he'd take a chance. He was one of the first to play the 'Macarena.'
loved the Good Guy days, but he said WHLI
was his proudest achievement," says WHLI
news director Frank Brinka. "He made it a great place
to work. It was an honor to work for him."
didn't always see each other in later years," says Daniel.
"But we were always friends. Whenever anything happened
in my career, Dean would get in touch to say something kind."
is survived by his wife, Connie, and his daughter, Louise.
He was buried in a Mets cap.
are very sorry to report the passing of veteran programmer,
Al Casey on Monday, February
23, 2004 at age 60 of cancer. Al's long list of programming
success stories included WMYQ / Miami, WDRQ / Detroit, KSLQ
/ St. Louis, 99X / New York, and WHB / Kansas City.
was hired by General
Manager, Jeanne Oates
to replace the departing Jerry
Steele as Program
in 1983 and attempted to reposition the station closer to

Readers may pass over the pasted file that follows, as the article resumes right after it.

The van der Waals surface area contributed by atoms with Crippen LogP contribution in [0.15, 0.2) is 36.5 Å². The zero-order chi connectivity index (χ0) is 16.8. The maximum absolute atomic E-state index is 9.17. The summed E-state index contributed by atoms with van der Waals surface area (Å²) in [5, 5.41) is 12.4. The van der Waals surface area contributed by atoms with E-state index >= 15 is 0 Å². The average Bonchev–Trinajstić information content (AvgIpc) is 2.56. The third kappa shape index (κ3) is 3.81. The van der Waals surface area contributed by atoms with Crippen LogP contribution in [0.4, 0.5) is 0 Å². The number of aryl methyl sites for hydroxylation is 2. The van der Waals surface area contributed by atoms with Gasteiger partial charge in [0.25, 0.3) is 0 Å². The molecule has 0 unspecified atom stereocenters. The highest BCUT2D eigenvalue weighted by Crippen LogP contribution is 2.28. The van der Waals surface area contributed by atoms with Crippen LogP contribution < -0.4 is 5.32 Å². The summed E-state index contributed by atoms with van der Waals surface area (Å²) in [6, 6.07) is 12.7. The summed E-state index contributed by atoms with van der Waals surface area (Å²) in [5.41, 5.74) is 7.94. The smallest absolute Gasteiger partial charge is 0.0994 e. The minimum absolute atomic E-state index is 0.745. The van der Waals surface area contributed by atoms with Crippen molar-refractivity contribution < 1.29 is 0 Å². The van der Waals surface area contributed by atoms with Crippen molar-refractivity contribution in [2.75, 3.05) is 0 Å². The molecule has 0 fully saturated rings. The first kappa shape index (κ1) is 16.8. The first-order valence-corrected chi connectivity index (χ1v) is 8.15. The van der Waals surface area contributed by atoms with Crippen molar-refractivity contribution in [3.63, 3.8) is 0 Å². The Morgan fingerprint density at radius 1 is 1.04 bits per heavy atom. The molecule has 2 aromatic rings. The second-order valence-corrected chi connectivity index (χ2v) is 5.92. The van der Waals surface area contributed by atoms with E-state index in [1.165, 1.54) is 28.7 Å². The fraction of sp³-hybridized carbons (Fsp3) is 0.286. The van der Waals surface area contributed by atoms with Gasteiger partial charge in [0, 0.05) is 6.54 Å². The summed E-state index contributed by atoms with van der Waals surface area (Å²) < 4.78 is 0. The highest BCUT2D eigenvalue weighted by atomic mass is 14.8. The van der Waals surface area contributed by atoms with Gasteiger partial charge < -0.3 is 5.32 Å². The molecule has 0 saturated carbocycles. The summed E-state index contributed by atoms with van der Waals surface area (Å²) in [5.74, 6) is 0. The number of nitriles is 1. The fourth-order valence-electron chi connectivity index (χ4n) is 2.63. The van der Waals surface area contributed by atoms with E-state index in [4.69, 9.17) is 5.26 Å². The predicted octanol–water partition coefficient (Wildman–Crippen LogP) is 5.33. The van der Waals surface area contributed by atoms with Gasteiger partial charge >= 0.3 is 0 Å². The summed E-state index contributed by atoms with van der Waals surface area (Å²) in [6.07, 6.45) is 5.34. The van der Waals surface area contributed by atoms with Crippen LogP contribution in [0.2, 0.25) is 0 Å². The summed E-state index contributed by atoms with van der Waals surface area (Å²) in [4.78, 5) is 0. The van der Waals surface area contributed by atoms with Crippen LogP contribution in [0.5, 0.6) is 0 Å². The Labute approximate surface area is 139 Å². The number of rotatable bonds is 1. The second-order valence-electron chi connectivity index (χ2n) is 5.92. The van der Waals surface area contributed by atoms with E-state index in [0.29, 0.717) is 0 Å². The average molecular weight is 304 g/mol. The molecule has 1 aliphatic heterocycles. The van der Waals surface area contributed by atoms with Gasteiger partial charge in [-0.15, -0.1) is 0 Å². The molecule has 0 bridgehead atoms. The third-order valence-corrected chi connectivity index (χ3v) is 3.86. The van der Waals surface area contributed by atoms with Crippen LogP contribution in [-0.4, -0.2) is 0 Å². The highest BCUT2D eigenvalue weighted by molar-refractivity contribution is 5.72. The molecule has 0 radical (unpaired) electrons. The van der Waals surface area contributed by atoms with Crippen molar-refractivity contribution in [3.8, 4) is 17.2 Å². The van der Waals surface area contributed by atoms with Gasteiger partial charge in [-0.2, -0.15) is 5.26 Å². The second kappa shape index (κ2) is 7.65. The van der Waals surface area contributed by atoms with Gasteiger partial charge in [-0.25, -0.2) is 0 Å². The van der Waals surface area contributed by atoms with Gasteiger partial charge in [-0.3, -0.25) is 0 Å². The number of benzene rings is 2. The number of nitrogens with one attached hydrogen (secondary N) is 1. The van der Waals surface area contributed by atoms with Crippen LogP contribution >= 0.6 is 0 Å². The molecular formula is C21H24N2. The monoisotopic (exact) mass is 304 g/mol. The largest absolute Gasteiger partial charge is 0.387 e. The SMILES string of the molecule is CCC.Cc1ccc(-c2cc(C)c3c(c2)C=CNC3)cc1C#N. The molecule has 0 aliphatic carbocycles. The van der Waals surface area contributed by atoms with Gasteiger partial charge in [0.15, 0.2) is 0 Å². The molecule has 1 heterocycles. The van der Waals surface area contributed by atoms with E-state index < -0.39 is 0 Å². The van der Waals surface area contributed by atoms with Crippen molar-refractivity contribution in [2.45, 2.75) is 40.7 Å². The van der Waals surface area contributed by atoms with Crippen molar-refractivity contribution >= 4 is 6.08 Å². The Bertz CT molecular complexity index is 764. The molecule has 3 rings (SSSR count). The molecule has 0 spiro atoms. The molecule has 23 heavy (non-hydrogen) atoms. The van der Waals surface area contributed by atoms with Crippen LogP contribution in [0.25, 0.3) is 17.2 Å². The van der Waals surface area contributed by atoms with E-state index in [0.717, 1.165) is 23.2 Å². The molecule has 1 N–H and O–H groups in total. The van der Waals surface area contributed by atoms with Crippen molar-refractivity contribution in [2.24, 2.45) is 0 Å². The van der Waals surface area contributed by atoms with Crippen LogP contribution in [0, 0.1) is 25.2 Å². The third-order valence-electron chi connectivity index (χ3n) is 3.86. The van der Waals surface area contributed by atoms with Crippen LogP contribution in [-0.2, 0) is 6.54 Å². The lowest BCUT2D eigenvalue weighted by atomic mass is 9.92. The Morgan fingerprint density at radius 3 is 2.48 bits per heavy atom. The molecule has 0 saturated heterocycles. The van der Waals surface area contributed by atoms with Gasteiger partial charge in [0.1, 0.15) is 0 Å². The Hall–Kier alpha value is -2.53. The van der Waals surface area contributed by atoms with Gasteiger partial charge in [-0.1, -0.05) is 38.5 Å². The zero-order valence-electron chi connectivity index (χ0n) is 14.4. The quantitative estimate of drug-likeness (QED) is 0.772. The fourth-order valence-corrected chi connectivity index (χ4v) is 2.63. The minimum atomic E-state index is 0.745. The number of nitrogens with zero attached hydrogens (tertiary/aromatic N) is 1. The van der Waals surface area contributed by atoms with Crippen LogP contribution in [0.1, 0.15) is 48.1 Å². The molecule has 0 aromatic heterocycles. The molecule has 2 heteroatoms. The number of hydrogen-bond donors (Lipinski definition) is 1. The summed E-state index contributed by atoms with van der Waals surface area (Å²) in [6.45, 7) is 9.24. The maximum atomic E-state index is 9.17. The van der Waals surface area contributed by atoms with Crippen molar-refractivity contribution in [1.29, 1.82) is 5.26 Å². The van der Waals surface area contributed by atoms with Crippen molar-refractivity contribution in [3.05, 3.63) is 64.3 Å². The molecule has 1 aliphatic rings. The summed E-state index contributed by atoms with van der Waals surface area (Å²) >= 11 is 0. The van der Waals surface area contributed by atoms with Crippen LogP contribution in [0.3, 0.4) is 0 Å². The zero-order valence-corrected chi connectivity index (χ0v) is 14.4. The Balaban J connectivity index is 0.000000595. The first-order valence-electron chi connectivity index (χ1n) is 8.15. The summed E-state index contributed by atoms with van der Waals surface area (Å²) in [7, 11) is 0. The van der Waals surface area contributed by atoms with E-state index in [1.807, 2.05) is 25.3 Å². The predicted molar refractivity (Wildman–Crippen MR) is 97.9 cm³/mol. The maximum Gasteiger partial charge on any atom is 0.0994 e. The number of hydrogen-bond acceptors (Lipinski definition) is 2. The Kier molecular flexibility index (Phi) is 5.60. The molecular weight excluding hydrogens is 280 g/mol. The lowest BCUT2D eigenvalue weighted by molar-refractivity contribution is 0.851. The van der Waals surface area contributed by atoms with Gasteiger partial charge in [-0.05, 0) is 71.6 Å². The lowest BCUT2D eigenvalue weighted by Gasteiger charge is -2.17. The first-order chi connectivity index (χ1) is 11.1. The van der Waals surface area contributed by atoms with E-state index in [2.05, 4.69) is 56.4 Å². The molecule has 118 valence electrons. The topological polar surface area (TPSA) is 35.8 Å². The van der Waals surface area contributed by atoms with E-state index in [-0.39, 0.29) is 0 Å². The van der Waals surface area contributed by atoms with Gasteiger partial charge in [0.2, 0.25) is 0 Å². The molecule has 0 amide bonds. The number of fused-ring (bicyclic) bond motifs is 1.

its former hipper, heritage position
as 'The New 95' but was pre-empted by station ownership
more intent on stealing WASH-FM's
then recently relinquished adult contemporary crown.
his accomplishments, he will be remembered for first teaming
Jeff Baker & David
Burd for mornings to try and offset the station's declining
ratings, but it was too little, too late.
is survived by his wife, Janie.
You can write to Janie at firstname.lastname@example.org.
want to thank everyone who has called asking about Walter,
as well as the hundreds of letters and emails from well wishers
concerned about Walter," says Sharon, his wife. "As
you can imagine, all of the calls have been overwhelming and
I have not been able to speak with everyone. I've been concentrating
on Walters care."
adds: "We received the news from doctors two weeks ago
that Walter would begin hospice care. Walter wanted to be
at home with his family and friends and not in a hospital.
Walter has fought the good fight and unfortunately for us
all he has lost his fight with this dreadful disease".
Alix (aka, 'JA the DJ')
With great sadness we report the untimely passing of WPGC
Good Guy, Jack Alix. JA
the DJ was hired by WPGC Program
Warren Duffy from WEAM
for nights in 1966. His command of the teen audience at WPGC
was all the more remarkable in that the AM signed off at sunset
yet willingly followed him over to the FM after dark in an
era when FM receivers were not widespread. His years in Washington